Bettors File Lawsuit Against Bob Baffert & Medina Spirit Owners for Racketeering Fraud

Bettors File Lawsuit Against Bob Baffert & Medina Spirit Owners for Racketeering Fraud article feature image
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Photo by Andy Lyons/Getty Images. Pictured: Bob Baffert, Medina Spirit Owners

Attorneys for four bettors filed a class action lawsuit in U.S. District Court in California late Thursday against Hall of Fame trainer Bob Baffert, his company and Zedan Racing, owners of Kentucky Derby winner Medina Spirit.

The bettors are suing Baffert for racketeering and fraud, alleging that Medina Spirit’s win in the Derby constituted illegal gambling. Days after winning, the horse tested positive for Betamethasone, a steroid that reduces inflammation but is not allowed within two weeks of racing because it helps to serve as a masking agent to more serious doping drugs.

If a second sample comes back as positive, Medina Spirit will be stripped of the win and its owners would be forced to return the $1.86 million winner’s prize. That’s not the case for the bettors. Anyone who bet on Medina Spirit would get to keep their money and anyone who bet on the presumptive new winner Mandaloun would not be given credit.

“Bettors…rely on participants’ representation that they comport with these laws, regulations and rules in order to properly determine which horses to be on,” the lawsuit reads. “Defendants and other owners and trainers intend that bettors rely on these representations in order to encourage wagering in racing, thereby increasing the purse total.”

The bettors, Michael Beychock, Justin Wunderler, Michael Meegan and Keith Mauer, all had Mandaloun in their betting combinations. The two largest bettors — Beychok and Wunderler — said they would have made in between $10,000 and $100,000 if Mandaloun won the Derby or was given the win in the betting world. The bettors ask for the money that they say is rightfully deserved plus additional damages, among other things.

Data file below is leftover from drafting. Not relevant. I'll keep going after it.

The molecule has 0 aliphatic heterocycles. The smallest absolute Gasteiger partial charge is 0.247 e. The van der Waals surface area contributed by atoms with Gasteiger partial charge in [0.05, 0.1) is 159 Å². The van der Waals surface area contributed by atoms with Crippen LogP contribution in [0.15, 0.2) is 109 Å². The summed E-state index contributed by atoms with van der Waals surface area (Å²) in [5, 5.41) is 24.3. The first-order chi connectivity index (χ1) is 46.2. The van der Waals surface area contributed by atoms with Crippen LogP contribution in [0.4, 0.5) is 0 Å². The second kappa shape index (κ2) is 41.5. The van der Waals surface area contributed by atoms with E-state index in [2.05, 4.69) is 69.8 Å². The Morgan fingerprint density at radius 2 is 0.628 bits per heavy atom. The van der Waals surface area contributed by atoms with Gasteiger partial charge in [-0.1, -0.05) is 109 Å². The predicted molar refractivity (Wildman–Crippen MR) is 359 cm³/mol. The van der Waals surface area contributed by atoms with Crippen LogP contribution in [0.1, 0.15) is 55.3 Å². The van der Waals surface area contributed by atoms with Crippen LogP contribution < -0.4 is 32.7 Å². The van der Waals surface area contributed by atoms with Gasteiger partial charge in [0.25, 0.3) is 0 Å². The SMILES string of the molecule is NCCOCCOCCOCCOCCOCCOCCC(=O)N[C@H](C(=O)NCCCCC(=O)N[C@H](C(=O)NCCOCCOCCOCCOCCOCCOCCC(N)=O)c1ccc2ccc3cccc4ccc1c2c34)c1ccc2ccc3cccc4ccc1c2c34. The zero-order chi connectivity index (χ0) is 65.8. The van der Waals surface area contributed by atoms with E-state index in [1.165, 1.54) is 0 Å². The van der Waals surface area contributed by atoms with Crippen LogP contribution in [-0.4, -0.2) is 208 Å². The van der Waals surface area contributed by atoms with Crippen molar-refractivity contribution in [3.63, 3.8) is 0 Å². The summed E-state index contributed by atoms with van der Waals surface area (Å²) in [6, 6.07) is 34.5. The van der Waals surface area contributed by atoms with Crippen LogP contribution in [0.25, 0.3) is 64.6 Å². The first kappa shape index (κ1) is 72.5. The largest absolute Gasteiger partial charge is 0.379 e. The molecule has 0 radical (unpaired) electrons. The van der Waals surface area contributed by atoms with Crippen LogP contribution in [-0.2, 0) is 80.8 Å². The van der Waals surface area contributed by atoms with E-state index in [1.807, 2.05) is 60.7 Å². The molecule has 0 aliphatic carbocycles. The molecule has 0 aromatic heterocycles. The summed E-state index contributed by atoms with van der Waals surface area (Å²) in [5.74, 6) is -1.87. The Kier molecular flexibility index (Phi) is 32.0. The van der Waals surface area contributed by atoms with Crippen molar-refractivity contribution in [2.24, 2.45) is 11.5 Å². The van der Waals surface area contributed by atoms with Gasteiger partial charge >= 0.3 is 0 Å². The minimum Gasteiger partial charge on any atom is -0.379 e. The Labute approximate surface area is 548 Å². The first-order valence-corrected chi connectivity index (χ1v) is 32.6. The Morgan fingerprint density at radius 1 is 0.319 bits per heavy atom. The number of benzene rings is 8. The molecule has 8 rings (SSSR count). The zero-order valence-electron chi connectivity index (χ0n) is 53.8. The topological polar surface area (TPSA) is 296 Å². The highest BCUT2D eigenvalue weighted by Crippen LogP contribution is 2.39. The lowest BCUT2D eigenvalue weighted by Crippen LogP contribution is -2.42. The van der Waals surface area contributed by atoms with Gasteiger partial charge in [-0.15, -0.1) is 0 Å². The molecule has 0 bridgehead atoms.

“The bettor thrives the game,” Wunderler told The Action Network. “Without the bettor, there is no horse racing. There is no billion dollar breeding farms in Kentucky. There is no trainer with million dollar homes in Los Angeles.”

The rules state that “wagers shall be made on the basis of the order of finish as purposely posted and declared ‘official” and Medina Spirit, having done nothing to disqualify itself during the race, was declared the official winner. But all hope is not lost.

 In 2018, a harness race bettor named Jeffrey Tretter sued when the horse he bet on was declared the winner for prize money purposes, but not betting purposes, after the winning horse was found out to have doped.

The lawsuit on behalf of Tretter, who would have won $31,835 for picking the first four horses to finish in order, was financed by PETA and sued the doped horse’s trainer Robert Bresnahan Jr. and the horse’s owner J.L. Sadowsky. The two settled with Tretter by paying him $20,000 with an additional $7,500 to go to a racehorse adoption program.

California is a fair venue for the lawsuit since Baffert’s business and Zedan Racing are both located within the state.

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